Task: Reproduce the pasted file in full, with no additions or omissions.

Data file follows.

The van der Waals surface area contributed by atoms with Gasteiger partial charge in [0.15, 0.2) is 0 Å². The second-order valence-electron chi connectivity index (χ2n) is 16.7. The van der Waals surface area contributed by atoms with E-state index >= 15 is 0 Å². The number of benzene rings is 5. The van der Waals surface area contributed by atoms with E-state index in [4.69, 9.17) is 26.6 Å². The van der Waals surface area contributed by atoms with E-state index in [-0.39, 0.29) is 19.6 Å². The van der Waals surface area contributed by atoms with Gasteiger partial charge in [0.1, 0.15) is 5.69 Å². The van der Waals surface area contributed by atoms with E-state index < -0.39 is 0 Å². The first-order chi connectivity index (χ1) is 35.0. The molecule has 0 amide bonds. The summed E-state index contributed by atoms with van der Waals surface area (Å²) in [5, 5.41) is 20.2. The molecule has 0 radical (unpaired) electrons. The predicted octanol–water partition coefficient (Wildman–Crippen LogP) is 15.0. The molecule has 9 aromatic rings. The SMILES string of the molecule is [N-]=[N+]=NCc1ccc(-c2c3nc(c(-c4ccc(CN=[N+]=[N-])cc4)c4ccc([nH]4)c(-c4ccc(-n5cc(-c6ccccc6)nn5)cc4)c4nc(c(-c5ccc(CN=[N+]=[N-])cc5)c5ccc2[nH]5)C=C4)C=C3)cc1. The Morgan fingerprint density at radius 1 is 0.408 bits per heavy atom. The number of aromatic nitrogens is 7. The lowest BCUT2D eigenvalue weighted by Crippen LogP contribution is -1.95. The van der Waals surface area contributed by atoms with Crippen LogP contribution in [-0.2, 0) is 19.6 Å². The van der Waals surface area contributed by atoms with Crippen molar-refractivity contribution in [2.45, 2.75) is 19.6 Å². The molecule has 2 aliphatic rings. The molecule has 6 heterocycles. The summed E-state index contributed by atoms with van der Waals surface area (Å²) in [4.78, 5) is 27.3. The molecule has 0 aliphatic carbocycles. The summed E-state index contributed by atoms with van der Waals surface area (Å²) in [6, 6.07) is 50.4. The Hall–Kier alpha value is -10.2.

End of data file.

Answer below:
The van der Waals surface area contributed by atoms with Gasteiger partial charge in [0.15, 0.2) is 0 Å². The second-order valence-electron chi connectivity index (χ2n) is 16.7. The van der Waals surface area contributed by atoms with E-state index >= 15 is 0 Å². The number of benzene rings is 5. The van der Waals surface area contributed by atoms with E-state index in [4.69, 9.17) is 26.6 Å². The van der Waals surface area contributed by atoms with E-state index in [-0.39, 0.29) is 19.6 Å². The van der Waals surface area contributed by atoms with Gasteiger partial charge in [0.1, 0.15) is 5.69 Å². The van der Waals surface area contributed by atoms with E-state index < -0.39 is 0 Å². The first-order chi connectivity index (χ1) is 35.0. The molecule has 0 amide bonds. The summed E-state index contributed by atoms with van der Waals surface area (Å²) in [5, 5.41) is 20.2. The molecule has 0 radical (unpaired) electrons. The predicted octanol–water partition coefficient (Wildman–Crippen LogP) is 15.0. The molecule has 9 aromatic rings. The SMILES string of the molecule is [N-]=[N+]=NCc1ccc(-c2c3nc(c(-c4ccc(CN=[N+]=[N-])cc4)c4ccc([nH]4)c(-c4ccc(-n5cc(-c6ccccc6)nn5)cc4)c4nc(c(-c5ccc(CN=[N+]=[N-])cc5)c5ccc2[nH]5)C=C4)C=C3)cc1. The Morgan fingerprint density at radius 1 is 0.408 bits per heavy atom. The number of aromatic nitrogens is 7. The lowest BCUT2D eigenvalue weighted by Crippen LogP contribution is -1.95. The van der Waals surface area contributed by atoms with Crippen LogP contribution in [-0.2, 0) is 19.6 Å². The van der Waals surface area contributed by atoms with Crippen molar-refractivity contribution in [2.45, 2.75) is 19.6 Å². The molecule has 2 aliphatic rings. The molecule has 6 heterocycles. The summed E-state index contributed by atoms with van der Waals surface area (Å²) in [4.78, 5) is 27.3. The molecule has 0 aliphatic carbocycles. The summed E-state index contributed by atoms with van der Waals surface area (Å²) in [6, 6.07) is 50.4. The Hall–Kier alpha value is -10.2.